Dune by Frank Herbert is kind of an oddity. It’s mostly science fiction given how it’s set on a distant planet and got space ships and lasers and all that stuff. But it’s also got a few of the tropes of the fantasy genre –people fighting with blades, a feudal system with noble houses, prophecies, and stuff that looks suspiciously like magic. But whatever you call it, Dune is pretty good.
The book follows the noble House Atreides, specifically its heir apparent Paul and his mother Jessica. The Atreides family was given the supposedly plum job of managing the desert planet Arrakis, which is the universe’s only known source of this totally rad magical spice called “melange.” Ingesting melange is kind of like snorting baby shark catiledge, except it makes you live forever, turns your eyes solid blue, and lets you see into the future.
The problem is that this is all part of an elaborate ploy by the dude at the top of the feudal food chain to get rid of House Atreides, which was getting a little too big for its interstellar britches. Paul and his mother are soon on the run and fall in with the Fremen, the native people of Arrakis. They are are mysterious, twelve separate kinds of badass, and preocupied with drinking their own sweat. On top of all that, they also view Paul as some kind of messianic savior. Like Jesus, but with more roundhouse kicks. From there Paul both tries to engineer his revenge on his enemies and his reclamation (in all senses of the word) of the planet.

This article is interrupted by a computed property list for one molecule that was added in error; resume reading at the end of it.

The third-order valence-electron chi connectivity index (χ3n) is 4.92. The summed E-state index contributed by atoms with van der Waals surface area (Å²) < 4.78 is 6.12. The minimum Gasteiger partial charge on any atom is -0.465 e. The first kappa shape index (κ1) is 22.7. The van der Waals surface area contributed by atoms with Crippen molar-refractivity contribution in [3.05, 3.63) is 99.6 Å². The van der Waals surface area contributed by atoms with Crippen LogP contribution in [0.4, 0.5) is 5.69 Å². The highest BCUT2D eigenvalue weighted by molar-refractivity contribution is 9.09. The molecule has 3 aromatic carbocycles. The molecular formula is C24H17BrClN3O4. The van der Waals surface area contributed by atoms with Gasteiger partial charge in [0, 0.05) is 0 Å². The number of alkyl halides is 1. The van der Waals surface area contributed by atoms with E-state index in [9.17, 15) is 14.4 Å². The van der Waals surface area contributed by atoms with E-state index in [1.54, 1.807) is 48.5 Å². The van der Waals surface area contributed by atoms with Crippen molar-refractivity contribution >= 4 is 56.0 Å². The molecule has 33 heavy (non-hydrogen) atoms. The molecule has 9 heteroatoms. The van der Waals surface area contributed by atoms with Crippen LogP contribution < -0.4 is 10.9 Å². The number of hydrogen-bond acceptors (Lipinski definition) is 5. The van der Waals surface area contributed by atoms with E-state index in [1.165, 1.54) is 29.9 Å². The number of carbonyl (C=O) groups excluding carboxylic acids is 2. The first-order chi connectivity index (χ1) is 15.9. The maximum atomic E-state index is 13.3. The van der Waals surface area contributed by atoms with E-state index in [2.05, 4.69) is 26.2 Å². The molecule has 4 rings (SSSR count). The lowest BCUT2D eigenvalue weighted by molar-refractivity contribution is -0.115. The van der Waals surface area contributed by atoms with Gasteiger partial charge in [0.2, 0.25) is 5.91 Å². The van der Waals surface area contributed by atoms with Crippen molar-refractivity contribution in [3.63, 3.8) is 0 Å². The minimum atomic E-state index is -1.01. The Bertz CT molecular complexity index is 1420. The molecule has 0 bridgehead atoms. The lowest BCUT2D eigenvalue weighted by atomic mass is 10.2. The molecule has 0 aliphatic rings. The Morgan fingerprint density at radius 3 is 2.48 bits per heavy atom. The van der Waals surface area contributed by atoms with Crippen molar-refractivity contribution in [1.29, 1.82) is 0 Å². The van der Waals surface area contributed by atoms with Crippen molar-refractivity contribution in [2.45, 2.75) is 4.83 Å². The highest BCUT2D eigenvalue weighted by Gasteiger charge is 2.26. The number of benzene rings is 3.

I liked Dune because while it was straight up sci-fi space opera entertainment in some ways, Herbert built in a lot of subtle stuff, too. I particularly liked how Paul had to deal with the fact that he can fulfil the role of messiah to the Fremen natives, but his crazy ability to see the future tells him that if he’s not careful that he’ll ignite an intergalactic holy war, which is a wee bit more extreme than what he has in mind. There’s also some cool stuff in there about how the prophecies about Paul were actually meticulously engineered whisper campaigns conducted by a sect that had been trying to produce someone like Paul through selective breeding and genetic engineering rather than something so mundane as divine intervention.
So I like my introduction to Dune, and I plan to pick up subsequent books. I hear that all the ones that Frank Herbert himself wrote are good, but that I should stop before getting to the ones his son wrote after his father’s death.